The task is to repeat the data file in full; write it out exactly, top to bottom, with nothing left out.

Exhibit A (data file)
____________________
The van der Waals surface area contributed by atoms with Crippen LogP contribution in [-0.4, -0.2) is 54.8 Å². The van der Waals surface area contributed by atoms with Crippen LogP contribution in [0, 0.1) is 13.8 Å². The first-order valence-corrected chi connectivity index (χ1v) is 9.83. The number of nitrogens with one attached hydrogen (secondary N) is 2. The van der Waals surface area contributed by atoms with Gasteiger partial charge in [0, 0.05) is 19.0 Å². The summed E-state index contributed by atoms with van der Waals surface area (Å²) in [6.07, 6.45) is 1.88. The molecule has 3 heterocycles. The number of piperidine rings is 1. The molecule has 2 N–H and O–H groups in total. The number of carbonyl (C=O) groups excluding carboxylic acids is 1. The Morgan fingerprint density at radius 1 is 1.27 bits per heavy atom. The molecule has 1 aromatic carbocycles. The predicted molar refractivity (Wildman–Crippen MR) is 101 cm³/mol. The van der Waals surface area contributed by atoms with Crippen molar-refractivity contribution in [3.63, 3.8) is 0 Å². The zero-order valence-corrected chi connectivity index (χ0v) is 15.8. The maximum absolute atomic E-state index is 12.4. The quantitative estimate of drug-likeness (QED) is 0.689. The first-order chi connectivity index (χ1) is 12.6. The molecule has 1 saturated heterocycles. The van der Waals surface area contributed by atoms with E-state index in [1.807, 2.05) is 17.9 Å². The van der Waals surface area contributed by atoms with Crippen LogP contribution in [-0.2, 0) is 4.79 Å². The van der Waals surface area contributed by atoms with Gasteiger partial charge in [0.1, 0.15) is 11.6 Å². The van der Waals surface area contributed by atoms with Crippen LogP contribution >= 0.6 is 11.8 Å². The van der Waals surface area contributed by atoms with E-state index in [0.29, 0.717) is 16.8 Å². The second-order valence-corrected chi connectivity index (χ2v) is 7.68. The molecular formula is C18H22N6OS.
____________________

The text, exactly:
The van der Waals surface area contributed by atoms with Crippen LogP contribution in [-0.4, -0.2) is 54.8 Å². The van der Waals surface area contributed by atoms with Crippen LogP contribution in [0, 0.1) is 13.8 Å². The first-order valence-corrected chi connectivity index (χ1v) is 9.83. The number of nitrogens with one attached hydrogen (secondary N) is 2. The van der Waals surface area contributed by atoms with Gasteiger partial charge in [0, 0.05) is 19.0 Å². The summed E-state index contributed by atoms with van der Waals surface area (Å²) in [6.07, 6.45) is 1.88. The molecule has 3 heterocycles. The number of piperidine rings is 1. The molecule has 2 N–H and O–H groups in total. The number of carbonyl (C=O) groups excluding carboxylic acids is 1. The Morgan fingerprint density at radius 1 is 1.27 bits per heavy atom. The molecule has 1 aromatic carbocycles. The predicted molar refractivity (Wildman–Crippen MR) is 101 cm³/mol. The van der Waals surface area contributed by atoms with Crippen molar-refractivity contribution in [3.63, 3.8) is 0 Å². The zero-order valence-corrected chi connectivity index (χ0v) is 15.8. The maximum absolute atomic E-state index is 12.4. The quantitative estimate of drug-likeness (QED) is 0.689. The first-order chi connectivity index (χ1) is 12.6. The molecule has 1 saturated heterocycles. The van der Waals surface area contributed by atoms with E-state index in [1.807, 2.05) is 17.9 Å². The van der Waals surface area contributed by atoms with Crippen LogP contribution in [-0.2, 0) is 4.79 Å². The van der Waals surface area contributed by atoms with Gasteiger partial charge in [0.1, 0.15) is 11.6 Å². The van der Waals surface area contributed by atoms with Crippen LogP contribution >= 0.6 is 11.8 Å². The van der Waals surface area contributed by atoms with E-state index in [0.29, 0.717) is 16.8 Å². The second-order valence-corrected chi connectivity index (χ2v) is 7.68. The molecular formula is C18H22N6OS.